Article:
‘Seems like it you’re not on my list for today.’

            ‘That’s good,’ she said visibly relaxing.  ‘Now you were saying about your job… a bit frustrating eh?  Can’t find Rose what’s its name?  I’ll take you there myself when we finish the gin, she’s a right pain in the proverbial, if you know what I mean,’ and sniggered.

            Taking a large gulp of the good stuff, she continued.  ‘You know I never thought I’d end up in here.  I swore I’d never end up in a place like this.  The scrapheap.  Once you’re in there’s no getting out you know.  That’s right there’s no escape, unless you call losing your mind, escape.  Mind there’s a lot of them opt for that.  Sniffing she took another large mouthful, absentmindedly topped up her glass to the brim, and waved it at Death in invitation.

            ‘No, thanks I’m OK at the moment’ he said waving his hand in negation.

            ‘Thought about it myself, but couldn’t quite bring myself to do it.  It’s my curiosity you know.  I always want to know what’s going on.  Take the matron, being looking smug for weeks now.  I couldn’t quite fathom it, until I found her phone on her desk.  I had a gander didn’t I.  Read her texts.  And wouldn’t you credit it I found some saucy texts to one of the board members.  I send a copy to my phone never know when it might come in handy that sort of information.’  She paused for breath.

            Death by this point was in quiet admiration of Elsie’s grip on life, and for that matter apparent grasp of new technology.  ‘I’m impressed.  How did you know how to do that?’

            ‘Easy peasy one of the carers snuck her kid in when the school had one of those occasional day things.  Never did that in my day.  We got our hands slapped with a ruler if we weren’t working and messing about.  Come to think of it, we didn’t have to be messing about we just have to have caught the teachers’ eye.’

            Death coughed ‘You were saying about how you knew to send a copy…’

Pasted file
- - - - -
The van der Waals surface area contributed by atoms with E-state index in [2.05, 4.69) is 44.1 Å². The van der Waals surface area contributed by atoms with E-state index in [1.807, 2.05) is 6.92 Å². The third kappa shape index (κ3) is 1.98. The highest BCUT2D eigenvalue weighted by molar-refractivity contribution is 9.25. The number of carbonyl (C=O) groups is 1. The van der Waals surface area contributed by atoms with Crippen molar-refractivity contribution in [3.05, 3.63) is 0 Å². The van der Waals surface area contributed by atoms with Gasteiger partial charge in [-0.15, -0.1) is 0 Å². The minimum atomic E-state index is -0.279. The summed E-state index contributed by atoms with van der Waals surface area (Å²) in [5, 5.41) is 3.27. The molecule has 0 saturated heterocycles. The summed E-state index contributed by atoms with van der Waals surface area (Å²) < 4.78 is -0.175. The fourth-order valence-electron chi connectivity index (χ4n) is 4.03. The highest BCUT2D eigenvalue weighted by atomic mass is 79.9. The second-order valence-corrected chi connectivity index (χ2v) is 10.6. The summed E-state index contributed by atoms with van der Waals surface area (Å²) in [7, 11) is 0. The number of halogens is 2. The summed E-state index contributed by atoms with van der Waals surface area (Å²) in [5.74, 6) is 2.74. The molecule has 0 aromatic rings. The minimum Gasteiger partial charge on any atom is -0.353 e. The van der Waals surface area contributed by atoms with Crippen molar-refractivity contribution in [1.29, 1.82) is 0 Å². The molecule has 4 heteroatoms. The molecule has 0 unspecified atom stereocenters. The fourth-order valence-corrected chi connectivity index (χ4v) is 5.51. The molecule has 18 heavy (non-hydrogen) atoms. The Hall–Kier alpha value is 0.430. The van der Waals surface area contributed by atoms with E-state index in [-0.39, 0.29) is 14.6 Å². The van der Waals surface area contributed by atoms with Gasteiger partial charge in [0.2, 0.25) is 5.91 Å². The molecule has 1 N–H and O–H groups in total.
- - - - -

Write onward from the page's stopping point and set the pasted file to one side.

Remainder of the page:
‘Oh, the phone, yes well.  Any way I found the kid bored out of his skull messing about in the laundry room.  So, I just gave him some occupational what’s it’

            ‘Therapy.  You mean occupational therapy.’

            ‘Yes, that’s it.  Occupational therapy, so I got him to show me a thing or two then let him download some game thingies and play on it.’

            She waved the gin bottle again, ‘More?’

            Death looked at his glass, what the Hell he thought.  ‘Hit me,’ he said.

            There was a satisfactory glugging sound as she poured another stiff gin for both of them, then she sank back into her armchair once again.  ‘Where was I?’ she said as she stared at him for inspiration, then fascination.  ‘Where does it go?’

            ‘Where does what go?’

            She waved her glass, ‘This.’

            ‘Same place as yours, to my head of course!’

            She laughed, ‘Ain’t that the truth.’  Silence fell.  Her eyelids drooped, then she startled, ‘Jerry’ she exclaimed.


            ‘You remind me of Jerry.  My Jerry.  My lovely Jerry’ she mumbled, as she seemed to drift off to sleep.  Death tiptoed out of the room.

            Elsie woke up with a start.  What a strange dream, she thought, as she cast her eyes towards the sun burst clock on the wall.  5.30 am, worth getting out of her armchair and getting into bed.  The lazy care workers wouldn’t be in until at least 9.00 am to see if she was up for what passed for breakfast here.

            ‘Oh, my aching bones’ she grunted as she attempted to lever herself out of the armchair.  Her arms trembled with the effort and she collapsed back in frustration.  ‘Bugger, Bugger, Bugger.  I’m not going to be stuck here again, am I?’ she muttered, ‘The indignity.’  Gritting her teeth and with one almighty effort she managed to rise.  First clutching the window sill to steady herself, she tottered over to her bed and flopped down heavily onto the easy wash and dry nylon cover.

            Gathering her breath before the final effort of getting in to it, her eyes caught sight of the glasses on the table.  Two glasses.  Two glasses.  She chewed her lip ruminating and realised that she had her teeth in.  ‘Well bugger me’ she blurted, ‘it was real.’

About the Author

Christine began writing fiction in 2018 both short stories and a novel featuring an alternative reality.  In addition, she set herself the challenge to write a Crime Story, this is part way through at the moment.  At the same time, she attended some adult education writing courses to discover the tools, shortcuts etc that writers use.  During this she became more interested in writing and performing poetry and since 2019 it has been her primary focus.  However, she really likes the character in this short story and will write more about her in the future.